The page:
List of Publications
Abboud, S. (2016). The Struggle for the New Arab State: Postcolonialism, Privatisation and Political Change. London: Pluto Press (contracted) Series: World Politics and Policy in the 21st Century: New Challenges, Progressive Openings.
Abboud, S. (2015). Syria. Cambridge: Polity Press (in press).
Abboud, S. (2015). Conflict, Governance, and De-centralized Authority in Syria. In Seeberg, P. et al (eds.). The Levant in Transformation. London: Palgrave. (in press)
Abboud, S. (2015). Locating the ‘Social’ in the Social Market Economy. In Hinnebusch, R. and Tina Zintl (eds.). Syria: From Reform to Revolt. Syracuse: Syracuse University Press, pp. 45-65.
Abboud, S. and B. Muller (2012). Rethinking Hizballah: Authority, Legitimacy, Violence. London: Ashgate.
Abboud, S. and Fred Lawson (2012). Antinomies of Economic Governance in Contemporary Syria. In Abbas, K. (ed). Governance in the Middle East and North Africa, London: Routledge, pp. 330-341.
Abboud, S. (2012). Economic Transformation and Diffusion of Authoritarian Power in Syria. In Sadiki, L and Heiko Wimmonen (eds.). Unmaking Power: Negotiating the Democratic Void in the Arab Middle East. London: Routledge.
Abboud, S. (2012). Fragmentation in the Syrian Opposition. Orient, No. 3, pp. 64-69.
Abboud, S. (2011). Oil and Financialization in the Gulf Cooperation Council. In M. Legrenzi & B. Momani (Eds.), The Shifting Geo-economic Power of the Gulf. London: Ashgate, pp. 91-108.
Abboud, S (2010). Image, Rhetoric and Reality: The Obama Administration and the Middle East. New Political Science. Vol. 32, No. 2, pp. 278-284.
Abboud, S. (2009). The Siege of Nahr al-Barid and the Palestinians in Lebanon. Arab Studies Quarterly, Vol. 31, No. 1-2, pp. 31-48.
Abboud, S. (2009). Syrian Trade Policy. In S. Abboud and S. Said Syrian Foreign Trade and Economic Reform. St. Andrews, Scotland: Lynne Rienner Publishers.
Abboud, S. (2008). The Transitions Paradigm and the Case of Syria. In S. Abboud & F. Arslanian, Syria’s Economy and the Transition Paradigm. St. Andrews, Scotland: Lynne Rienner Publishers.
Abboud, S. (2008). Failures (and successes?) of neo-liberal economic policy in Iraq. International Journal of Contemporary Iraqi Studies, Vol. 2, No. 3, pp. 425-442.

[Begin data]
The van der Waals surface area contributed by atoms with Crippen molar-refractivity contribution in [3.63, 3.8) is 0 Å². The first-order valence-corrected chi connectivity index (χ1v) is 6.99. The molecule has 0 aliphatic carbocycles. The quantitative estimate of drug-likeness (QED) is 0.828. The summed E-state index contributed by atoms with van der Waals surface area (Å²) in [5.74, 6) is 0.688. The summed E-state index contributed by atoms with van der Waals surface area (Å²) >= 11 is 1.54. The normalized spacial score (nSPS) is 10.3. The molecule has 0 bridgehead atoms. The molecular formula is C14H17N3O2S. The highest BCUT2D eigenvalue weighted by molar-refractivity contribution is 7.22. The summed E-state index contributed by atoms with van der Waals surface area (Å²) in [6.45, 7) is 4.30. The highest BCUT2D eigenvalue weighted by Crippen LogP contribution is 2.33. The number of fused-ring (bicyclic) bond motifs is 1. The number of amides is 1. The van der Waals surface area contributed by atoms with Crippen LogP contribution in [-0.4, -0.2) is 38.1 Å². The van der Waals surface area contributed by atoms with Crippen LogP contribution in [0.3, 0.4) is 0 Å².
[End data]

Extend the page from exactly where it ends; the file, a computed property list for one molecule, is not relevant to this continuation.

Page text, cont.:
My research has developed rather broadly around an interest in how neoliberalism has manifest in the Arab World, with an emphasis on how policies of privatization and marketization have shaped the political economies of countries in the region, especially Syria, Iraq, and Lebanon. I completed my doctorate at the Institute of Arab and Islamic Studies at the University in Exeter in 2007 where I wrote a thesis entitled “The Political Economy of Marketization in Syria”. This research focused on the post-2000 market reforms and the multiple transitions and transformations embedded therein. I was rather interested in the convergence of authoritarian and neoliberal modes of governance in the Syrian context and how state power was diffused through marketization policies.
Since then, I have continued to conduct research on Syria’s post-2000 political economy with a specific interest in the question of marketization and authoritarian diffusion shaped political subjectivities. In particular, I was interested both in how marketization policies articulated and acted upon various notions of political subjects through the framework of the “social market economy” and how these policies created spaces for new forms of political-economic subjectivity and agency with different social groups.
I have also published on reconstruction issues in Iraq and Lebanon with an emphasis on how neoliberal frameworks and policies shaped reconstruction policies in those countries. In the Lebanese context I was interested in how neoliberalism shaped the trajectory of the Nahr al-Barid refugee camp reconstruction, while in the Iraqi context I asked how neoliberal policies framed and shaped the occupation authority’s reconstruction programs.
My research today falls along two parallel tracks. First, I remain interested in how neoliberalism fostered new forms of political subjectivity and agency. I am currently preparing a manuscript entitled “The Struggle for the New Arab State: Postcolonialism, Privatization, and Political Change in the Arab World” (contracted by Pluto) in which I explore how different modes of privatization pursued in the region (divestment of assets, diffusion of social and economic responsibility to the market, or public-private partnerships) created the conditions of possibility for the emergence of new forms of political agency and how this agency was exercised in comparative contexts. Here, I am broadly interested in how debate and contestation over privatization has unfolded in the region. Second, I have maintained an interest in Syria throughout the course of the crisis and have pursued research more broadly into the question of how the war economy has taken shape and what impacts this has had on the Syrian business community.